There have been a number of media reports that address heightened concerns in Israel with respect to the possibility that the ongoing strife in Syria may result in Syria transferring chemical weapons and other significant military hardware to Lebanon for safekeeping with Hizballah. There are even some allegations that the Iranians are pressuring their Syrian allies to do this in order not to lose this military asset should the Syrian regime implode and a new, Sunni-dominated regime come to power that is likely to be much less friendly to Iran. The weapons systems in question could include long-range missiles with very large payloads, anti-aircraft systems that could compromise Israel’s ability to undertake intelligence-gathering flyovers of Lebanon or air operations during a conflict with Hizballah, and missiles with chemical warheads. It is thought that these weapons systems are currently securely under the control of elements of the Syrian military loyal to Bashar Assad, but it is unclear as to what might happen should the regime be on the verge of collapse (and it is likely that when that time comes, a collapse will be extremely rapid).

In terms of regional stability, Syria has, ironically, probably been a net contributor rather than a net detractor. While it is entirely true that Syria has actively supported Hizballah and Hamas and thus helped stoke the fires on the guerrilla warfare and terrorism fronts, it has also been very careful to avoid involving itself in conventional warfare with Israel, something that could have led to far more instability and destruction than the engagements fought between Israel and Hizballah in 2006 or Israel and Hamas in late 2008-early 2009. Syria also supported the insurgency in Iraq, but this too represents a far lower-level of regional conflict than an outright war.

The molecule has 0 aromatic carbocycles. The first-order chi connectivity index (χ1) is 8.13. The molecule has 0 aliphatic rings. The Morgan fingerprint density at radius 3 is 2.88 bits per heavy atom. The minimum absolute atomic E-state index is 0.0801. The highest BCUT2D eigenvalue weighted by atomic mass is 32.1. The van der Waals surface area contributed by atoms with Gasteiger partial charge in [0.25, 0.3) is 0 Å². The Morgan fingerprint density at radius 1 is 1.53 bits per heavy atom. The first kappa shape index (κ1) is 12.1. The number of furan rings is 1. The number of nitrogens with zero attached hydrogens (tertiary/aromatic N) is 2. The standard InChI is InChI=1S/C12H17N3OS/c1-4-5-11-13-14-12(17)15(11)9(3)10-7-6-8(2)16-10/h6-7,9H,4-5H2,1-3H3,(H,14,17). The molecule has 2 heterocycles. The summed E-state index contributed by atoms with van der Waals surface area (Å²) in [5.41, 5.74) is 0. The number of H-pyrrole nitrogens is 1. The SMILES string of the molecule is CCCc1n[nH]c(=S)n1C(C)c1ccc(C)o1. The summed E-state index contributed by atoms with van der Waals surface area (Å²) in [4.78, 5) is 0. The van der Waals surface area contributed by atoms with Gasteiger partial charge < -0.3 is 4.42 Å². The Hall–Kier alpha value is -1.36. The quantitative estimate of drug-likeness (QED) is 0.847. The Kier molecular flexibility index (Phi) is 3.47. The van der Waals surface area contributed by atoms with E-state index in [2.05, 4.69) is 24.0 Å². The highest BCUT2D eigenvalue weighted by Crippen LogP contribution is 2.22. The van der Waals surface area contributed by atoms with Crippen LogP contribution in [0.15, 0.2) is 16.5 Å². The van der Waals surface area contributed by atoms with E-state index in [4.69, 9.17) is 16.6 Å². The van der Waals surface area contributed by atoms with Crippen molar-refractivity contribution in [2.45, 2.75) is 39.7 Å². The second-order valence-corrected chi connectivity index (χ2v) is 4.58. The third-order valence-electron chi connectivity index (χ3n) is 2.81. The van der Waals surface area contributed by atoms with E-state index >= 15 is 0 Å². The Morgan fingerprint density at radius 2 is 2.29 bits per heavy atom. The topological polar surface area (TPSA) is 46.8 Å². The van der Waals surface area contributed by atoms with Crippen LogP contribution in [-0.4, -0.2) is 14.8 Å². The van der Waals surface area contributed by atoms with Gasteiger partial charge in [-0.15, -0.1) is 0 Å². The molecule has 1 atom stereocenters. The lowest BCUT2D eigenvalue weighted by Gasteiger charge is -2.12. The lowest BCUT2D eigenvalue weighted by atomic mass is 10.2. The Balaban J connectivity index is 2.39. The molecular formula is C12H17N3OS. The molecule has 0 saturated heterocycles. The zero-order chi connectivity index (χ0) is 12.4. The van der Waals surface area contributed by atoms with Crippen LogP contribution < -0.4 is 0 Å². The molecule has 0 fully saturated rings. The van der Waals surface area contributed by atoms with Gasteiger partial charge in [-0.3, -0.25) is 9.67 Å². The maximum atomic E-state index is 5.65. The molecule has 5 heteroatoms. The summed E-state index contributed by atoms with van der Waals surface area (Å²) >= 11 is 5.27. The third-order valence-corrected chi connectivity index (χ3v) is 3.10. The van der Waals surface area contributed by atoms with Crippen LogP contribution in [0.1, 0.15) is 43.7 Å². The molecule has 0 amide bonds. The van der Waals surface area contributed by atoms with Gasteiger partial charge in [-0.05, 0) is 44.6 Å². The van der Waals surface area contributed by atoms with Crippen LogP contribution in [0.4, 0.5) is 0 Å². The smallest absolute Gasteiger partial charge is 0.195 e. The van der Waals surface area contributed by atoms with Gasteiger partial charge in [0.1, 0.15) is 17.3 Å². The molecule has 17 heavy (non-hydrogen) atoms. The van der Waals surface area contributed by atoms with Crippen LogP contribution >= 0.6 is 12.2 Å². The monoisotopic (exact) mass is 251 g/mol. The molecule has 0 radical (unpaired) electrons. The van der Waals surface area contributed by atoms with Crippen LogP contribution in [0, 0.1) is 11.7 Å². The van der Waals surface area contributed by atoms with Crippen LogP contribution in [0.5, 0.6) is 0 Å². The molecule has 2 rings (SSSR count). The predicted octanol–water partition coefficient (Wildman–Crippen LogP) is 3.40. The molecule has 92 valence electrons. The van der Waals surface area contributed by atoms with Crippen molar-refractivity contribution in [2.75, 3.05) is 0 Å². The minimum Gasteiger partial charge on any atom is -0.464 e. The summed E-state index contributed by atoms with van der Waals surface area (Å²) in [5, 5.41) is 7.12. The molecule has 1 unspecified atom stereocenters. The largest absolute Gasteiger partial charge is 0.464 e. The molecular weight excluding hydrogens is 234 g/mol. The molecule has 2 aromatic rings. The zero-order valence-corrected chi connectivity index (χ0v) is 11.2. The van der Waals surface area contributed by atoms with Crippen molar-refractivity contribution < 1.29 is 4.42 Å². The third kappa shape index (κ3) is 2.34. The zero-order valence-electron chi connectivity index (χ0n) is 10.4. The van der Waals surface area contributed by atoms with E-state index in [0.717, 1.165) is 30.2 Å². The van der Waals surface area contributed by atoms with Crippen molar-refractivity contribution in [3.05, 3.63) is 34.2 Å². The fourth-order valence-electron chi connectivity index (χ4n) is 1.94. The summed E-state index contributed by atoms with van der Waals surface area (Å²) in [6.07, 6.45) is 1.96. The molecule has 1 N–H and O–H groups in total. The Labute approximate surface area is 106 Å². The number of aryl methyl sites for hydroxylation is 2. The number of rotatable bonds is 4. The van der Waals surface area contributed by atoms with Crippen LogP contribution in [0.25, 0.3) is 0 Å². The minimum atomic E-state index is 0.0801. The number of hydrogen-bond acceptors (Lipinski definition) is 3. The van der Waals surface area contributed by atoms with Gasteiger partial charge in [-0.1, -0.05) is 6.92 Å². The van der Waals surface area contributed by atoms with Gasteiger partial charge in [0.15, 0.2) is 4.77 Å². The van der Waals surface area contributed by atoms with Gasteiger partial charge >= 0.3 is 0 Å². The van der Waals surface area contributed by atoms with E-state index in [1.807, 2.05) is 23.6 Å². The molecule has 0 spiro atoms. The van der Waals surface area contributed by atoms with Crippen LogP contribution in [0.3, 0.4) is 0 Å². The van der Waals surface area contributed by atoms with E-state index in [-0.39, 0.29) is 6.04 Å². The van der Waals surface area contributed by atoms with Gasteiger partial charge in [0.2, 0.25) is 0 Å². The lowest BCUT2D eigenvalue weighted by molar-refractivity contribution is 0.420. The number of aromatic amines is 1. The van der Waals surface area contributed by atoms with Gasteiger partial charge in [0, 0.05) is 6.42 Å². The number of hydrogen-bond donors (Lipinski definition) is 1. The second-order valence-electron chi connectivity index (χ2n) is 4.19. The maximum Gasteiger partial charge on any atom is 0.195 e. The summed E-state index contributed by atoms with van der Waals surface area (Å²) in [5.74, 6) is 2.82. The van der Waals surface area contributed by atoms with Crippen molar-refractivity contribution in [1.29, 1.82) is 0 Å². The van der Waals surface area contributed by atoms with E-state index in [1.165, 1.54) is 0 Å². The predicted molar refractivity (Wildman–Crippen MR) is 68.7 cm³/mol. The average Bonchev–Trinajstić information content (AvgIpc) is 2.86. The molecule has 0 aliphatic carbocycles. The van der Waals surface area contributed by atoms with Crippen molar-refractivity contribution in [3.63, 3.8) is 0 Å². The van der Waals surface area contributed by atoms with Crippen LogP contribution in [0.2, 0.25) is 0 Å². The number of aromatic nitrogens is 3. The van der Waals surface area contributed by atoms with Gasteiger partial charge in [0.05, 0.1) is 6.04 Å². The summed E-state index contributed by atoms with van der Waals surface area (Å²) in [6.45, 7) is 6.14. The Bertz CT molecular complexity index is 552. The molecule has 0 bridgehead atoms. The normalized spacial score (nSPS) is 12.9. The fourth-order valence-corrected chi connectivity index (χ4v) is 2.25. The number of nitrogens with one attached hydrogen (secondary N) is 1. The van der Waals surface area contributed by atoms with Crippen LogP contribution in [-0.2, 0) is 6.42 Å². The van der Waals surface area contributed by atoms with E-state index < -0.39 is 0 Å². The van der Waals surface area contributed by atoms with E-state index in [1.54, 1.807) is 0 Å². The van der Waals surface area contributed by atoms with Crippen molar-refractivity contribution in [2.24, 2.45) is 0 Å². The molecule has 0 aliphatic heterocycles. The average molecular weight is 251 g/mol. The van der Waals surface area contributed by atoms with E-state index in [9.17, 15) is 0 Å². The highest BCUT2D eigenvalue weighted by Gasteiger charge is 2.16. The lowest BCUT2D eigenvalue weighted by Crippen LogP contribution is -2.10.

A collapse of the regime in Syria will, however, pose unique problems that will need to be addressed by American policymakers. The collapse of the Libyan regime, with its stockpiles of chemical weapons and other weapons systems, has left many question marks regarding the fate of all of those military assets. A collapse in Syria is likely to also lead to the dissemination of some of Syria’s military hardware, possibly including some, or all, of its chemical weapon stockpile. In addition to Hizballah, elements of the Iraqi insurgency may be recipients of Syrian equipment, and this could potentially lead to a new phase in the civil strife in that country. The Kurdish PKK could also be a potential recipient of equipment as Syria implodes, and this could certainly up the ante in the PKKs war with Turkey. In short, there are multiple ways in which Syria’s conventional and non-conventional weapons could reach the wrong hands.

In the case of Hizballah, it is likely that Israel will view that organization’s acquisition of certain categories of conventional weapons, not to mention chemical weapons, as a potential game changer, and Israel is likely to undertake military operations to destroy the equipment in question (either before or after it reaches Hizballah). That, in and of itself, could potentially spark another Israel-Hizballah war that the United States will have to contend with. Beyond that arena, the United States may have to contend with a significant collapse of security and stability in Iraq as well as a possible uptick in the conflict between Turkey and the PKK.

What is certain is that policymakers in Washington will need to assess what their interests are and which contingency plans need to be set up to manage what is likely to be one or more significant crises in the region coming in the wake of the collapse of the Assad regime.